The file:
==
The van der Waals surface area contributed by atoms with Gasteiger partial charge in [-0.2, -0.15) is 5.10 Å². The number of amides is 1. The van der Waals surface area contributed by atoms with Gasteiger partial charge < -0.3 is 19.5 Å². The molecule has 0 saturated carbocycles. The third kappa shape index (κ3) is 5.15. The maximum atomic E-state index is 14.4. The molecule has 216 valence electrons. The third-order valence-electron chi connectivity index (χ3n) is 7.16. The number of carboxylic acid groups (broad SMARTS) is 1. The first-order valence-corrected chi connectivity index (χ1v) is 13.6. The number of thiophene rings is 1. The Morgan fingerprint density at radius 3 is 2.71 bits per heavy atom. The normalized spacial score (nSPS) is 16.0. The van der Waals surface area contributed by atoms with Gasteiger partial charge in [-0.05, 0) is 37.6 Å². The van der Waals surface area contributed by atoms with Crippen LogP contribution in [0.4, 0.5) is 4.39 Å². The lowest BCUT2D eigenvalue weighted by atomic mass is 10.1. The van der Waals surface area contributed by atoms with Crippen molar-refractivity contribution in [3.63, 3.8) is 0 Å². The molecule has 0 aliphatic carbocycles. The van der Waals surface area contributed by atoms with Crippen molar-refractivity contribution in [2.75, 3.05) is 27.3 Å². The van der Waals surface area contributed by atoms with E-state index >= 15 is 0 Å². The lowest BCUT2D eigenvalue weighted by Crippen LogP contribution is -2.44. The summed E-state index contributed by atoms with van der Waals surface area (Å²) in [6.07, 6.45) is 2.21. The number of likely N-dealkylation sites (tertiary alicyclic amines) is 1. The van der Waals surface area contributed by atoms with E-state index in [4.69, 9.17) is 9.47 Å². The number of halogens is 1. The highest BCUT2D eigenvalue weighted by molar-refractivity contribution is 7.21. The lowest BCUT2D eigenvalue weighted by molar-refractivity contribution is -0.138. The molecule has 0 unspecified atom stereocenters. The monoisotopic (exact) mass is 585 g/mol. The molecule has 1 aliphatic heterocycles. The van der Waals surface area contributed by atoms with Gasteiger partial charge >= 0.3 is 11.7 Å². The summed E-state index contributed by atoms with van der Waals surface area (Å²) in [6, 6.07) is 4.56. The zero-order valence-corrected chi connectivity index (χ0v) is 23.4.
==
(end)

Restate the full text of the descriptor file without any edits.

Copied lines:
The van der Waals surface area contributed by atoms with Gasteiger partial charge in [-0.2, -0.15) is 5.10 Å². The number of amides is 1. The van der Waals surface area contributed by atoms with Gasteiger partial charge < -0.3 is 19.5 Å². The molecule has 0 saturated carbocycles. The third kappa shape index (κ3) is 5.15. The maximum atomic E-state index is 14.4. The molecule has 216 valence electrons. The third-order valence-electron chi connectivity index (χ3n) is 7.16. The number of carboxylic acid groups (broad SMARTS) is 1. The first-order valence-corrected chi connectivity index (χ1v) is 13.6. The number of thiophene rings is 1. The Morgan fingerprint density at radius 3 is 2.71 bits per heavy atom. The normalized spacial score (nSPS) is 16.0. The van der Waals surface area contributed by atoms with Gasteiger partial charge in [-0.05, 0) is 37.6 Å². The van der Waals surface area contributed by atoms with Crippen LogP contribution in [0.4, 0.5) is 4.39 Å². The lowest BCUT2D eigenvalue weighted by atomic mass is 10.1. The van der Waals surface area contributed by atoms with Crippen molar-refractivity contribution in [3.63, 3.8) is 0 Å². The molecule has 0 aliphatic carbocycles. The van der Waals surface area contributed by atoms with Crippen molar-refractivity contribution in [2.75, 3.05) is 27.3 Å². The van der Waals surface area contributed by atoms with E-state index >= 15 is 0 Å². The lowest BCUT2D eigenvalue weighted by Crippen LogP contribution is -2.44. The summed E-state index contributed by atoms with van der Waals surface area (Å²) in [6.07, 6.45) is 2.21. The number of likely N-dealkylation sites (tertiary alicyclic amines) is 1. The van der Waals surface area contributed by atoms with E-state index in [4.69, 9.17) is 9.47 Å². The number of halogens is 1. The highest BCUT2D eigenvalue weighted by molar-refractivity contribution is 7.21. The lowest BCUT2D eigenvalue weighted by molar-refractivity contribution is -0.138. The molecule has 0 unspecified atom stereocenters. The monoisotopic (exact) mass is 585 g/mol. The molecule has 1 aliphatic heterocycles. The van der Waals surface area contributed by atoms with Gasteiger partial charge >= 0.3 is 11.7 Å². The summed E-state index contributed by atoms with van der Waals surface area (Å²) in [6, 6.07) is 4.56. The zero-order valence-corrected chi connectivity index (χ0v) is 23.4.